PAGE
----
Effective patent counseling and patent portfolio management can be key to leveraging inventions to bring value to a business. Patent counseling and patent portfolio management is important through the life of a patent, including filing, prosecution, maintenance, and enforcement.
Patent transactions and patent licensing can be a way for patent holders to generate value in connection with a patent portfolio. Patent licensing also can be a mechanism to lawfully practice an invention covered by another’s patent.
Patents can be a central component of an intellectual property (IP) portfolio. Once issued, a patent can exclude another from engaging in certain activities that would compete with the patent holder. In seeking to protect an invention through patent protection, clients can develop and maintain a competitive position in the marketplace.
Inter partes review (IPR) is a proceeding to challenge the validity of an issued patent at the United States Patent and Trademark Office (USPTO). If instituted, IPR can be a quicker, more cost-effective option to challenge a patent than federal court litigation may provide.
Covered business method (CBM) Review provides a means to challenge the validity of an issued patent meeting the definition of a “covered business method patent” at the United States Patent and Trademark Office (USPTO). If instituted, CBM Review can be a quicker, more cost-effective option to challenge a covered business method patent than federal court litigation may provide.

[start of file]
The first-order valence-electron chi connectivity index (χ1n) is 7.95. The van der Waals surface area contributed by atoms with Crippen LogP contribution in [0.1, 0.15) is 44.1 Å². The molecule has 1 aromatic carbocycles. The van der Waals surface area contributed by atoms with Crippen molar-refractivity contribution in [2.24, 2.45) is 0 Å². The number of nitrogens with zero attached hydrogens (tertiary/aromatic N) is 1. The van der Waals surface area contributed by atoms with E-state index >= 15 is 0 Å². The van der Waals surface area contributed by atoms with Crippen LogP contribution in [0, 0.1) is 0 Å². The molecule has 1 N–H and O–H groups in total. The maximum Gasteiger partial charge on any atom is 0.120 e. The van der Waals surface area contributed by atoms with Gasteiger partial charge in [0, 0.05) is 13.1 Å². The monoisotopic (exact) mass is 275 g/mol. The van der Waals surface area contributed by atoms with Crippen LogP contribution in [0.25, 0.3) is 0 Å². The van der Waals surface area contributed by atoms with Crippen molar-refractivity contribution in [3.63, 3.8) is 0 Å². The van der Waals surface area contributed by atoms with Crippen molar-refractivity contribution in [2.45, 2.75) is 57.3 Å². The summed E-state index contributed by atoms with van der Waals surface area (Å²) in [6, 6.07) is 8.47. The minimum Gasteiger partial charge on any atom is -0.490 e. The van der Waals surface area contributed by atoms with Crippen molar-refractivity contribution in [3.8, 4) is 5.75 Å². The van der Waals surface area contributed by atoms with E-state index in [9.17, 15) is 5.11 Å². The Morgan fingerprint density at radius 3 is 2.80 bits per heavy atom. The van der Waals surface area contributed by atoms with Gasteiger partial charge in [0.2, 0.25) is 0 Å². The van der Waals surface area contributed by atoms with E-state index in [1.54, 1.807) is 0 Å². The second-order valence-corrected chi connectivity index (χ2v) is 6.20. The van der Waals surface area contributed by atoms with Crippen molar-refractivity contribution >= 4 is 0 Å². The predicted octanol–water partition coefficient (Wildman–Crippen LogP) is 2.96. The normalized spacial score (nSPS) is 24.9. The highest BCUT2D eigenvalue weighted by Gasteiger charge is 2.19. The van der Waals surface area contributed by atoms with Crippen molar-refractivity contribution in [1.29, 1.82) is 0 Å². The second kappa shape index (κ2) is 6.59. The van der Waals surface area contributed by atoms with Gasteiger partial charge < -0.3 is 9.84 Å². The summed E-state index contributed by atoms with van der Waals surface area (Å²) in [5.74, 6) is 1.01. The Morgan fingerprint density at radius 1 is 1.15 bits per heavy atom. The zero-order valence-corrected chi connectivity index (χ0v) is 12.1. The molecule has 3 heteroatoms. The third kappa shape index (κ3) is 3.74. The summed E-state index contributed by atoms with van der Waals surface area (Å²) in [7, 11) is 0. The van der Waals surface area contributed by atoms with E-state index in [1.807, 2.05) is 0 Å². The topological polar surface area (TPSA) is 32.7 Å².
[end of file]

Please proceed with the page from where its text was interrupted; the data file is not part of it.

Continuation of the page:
A technology development and patent portfolio management strategy may include patent due diligence to evaluate the intellectual property (IP) of others to gain freedom to operate in a given technology field. Patent due diligence also may occur in evaluating a patent portfolio, such as in a corporate transaction that may involve patent acquisition.
Until recently, third parties have had few options to influence the outcome of a third party’s patent application while it is pending in the United States Patent and Trademark Office (USPTO). Third-party patent submissions (pre-issuance submissions) allow a third party to make submissions to be considered by the USPTO when it evaluates whether to allow another party’s patent application to issue as a patent.
Being sued for patent infringement can be risky, expensive, and disruptive. If a company is found liable for patent infringement, it may be forced to pay damages for having used the patented technology, and there are instances where the company may be stopped from continuing to use the patented technology.
Patent reexamination provides a means for a third party to challenge an issued patent in the US Patent & Trademark Office (USPTO). It also provides a patent holder with a means to potentially bolster an issued patent, such as by having newly discovered prior art considered.
Post-Grant Review (PGR) is one of the newest proceedings available in the US Patent & Trademark Office (USPTO) to challenge an issued patent. Because a Post-Grant Review request must be filed no later than nine months after the issue date of a patent, time is of the essence to challenge a patent through Post-Grant Review.